After lots of speculation, and the usual European horsetrading, the EU finally got its act together last night and promised that, if push came to shove, it would step in to help out Greece.

I can't help but feel a bit sorry for Greek PM Papandreou. After getting elected last autumn, his first discovery was that the previous administration had been cooking the books – and, despite the Greek economy experiencing a relatively shallow recession (last year at least), the budget deficit had ballooned to almost 13% of GDP. With the Greek debt stock already in excess of 100% of GDP, Greece was suddenly looking down the barrel of fiscal insolvency.

To Papandreou's credit, he immediately owned up to the sort of false accounting that could land business leaders in jail, and then set out an austerity package of public spending cuts and tax rises to try and change Greece' debt dynamics. It wasn't enough for his euro area neighbours, though, who demanded more – so at the start of this month Greece pushed through even more painful cuts, to ensure the deficit falls by 4ppts of GDP this year.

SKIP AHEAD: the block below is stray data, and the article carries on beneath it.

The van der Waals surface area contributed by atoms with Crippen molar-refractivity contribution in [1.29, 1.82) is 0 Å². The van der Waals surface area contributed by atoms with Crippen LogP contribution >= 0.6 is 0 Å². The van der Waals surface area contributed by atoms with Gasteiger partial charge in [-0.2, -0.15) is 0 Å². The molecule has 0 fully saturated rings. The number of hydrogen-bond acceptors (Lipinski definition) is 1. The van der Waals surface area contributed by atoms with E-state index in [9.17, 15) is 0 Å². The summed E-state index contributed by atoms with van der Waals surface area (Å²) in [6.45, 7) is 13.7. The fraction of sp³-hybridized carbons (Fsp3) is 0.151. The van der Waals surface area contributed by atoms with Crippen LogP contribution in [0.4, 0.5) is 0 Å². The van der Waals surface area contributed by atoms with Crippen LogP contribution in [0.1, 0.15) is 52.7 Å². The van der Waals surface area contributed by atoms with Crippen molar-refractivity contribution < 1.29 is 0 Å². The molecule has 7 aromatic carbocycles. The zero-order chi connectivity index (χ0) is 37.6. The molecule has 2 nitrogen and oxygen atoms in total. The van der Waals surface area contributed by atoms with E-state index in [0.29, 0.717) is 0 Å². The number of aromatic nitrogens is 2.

That should have been enough to win support from its peers. And, initially, it looked like it was. The fantastically named Jean-Claude Juncker, chair of the Eurogroup of finance ministers, said on March 15 that the euro area would swiftly grant bilateral aid if Athens requested it. (Juncker, in case you were unaware, is both the Prime Minister and Finance Minister of Luxembourg. In truly European fashion, the leader of about half a million people – roughly half the number in Bristol's urban zone – chairs critical economic debates for a region with a population of about 330 million).

Unfortunately, Juncker forgot to get Chancellor Merkel's say-so. From day one of the euro – and even before, in truth – the Germans have been worried that, sooner or later, they would have to pay to clean up someone else's mess. So Merkel played hardball, hiding behind lawyers, of all things, who warned that any financial assistance might be illegal under German law. Merkel wanted the IMF involved. Solidarity, it seems, still doesn't translate that well from French into German. …. more

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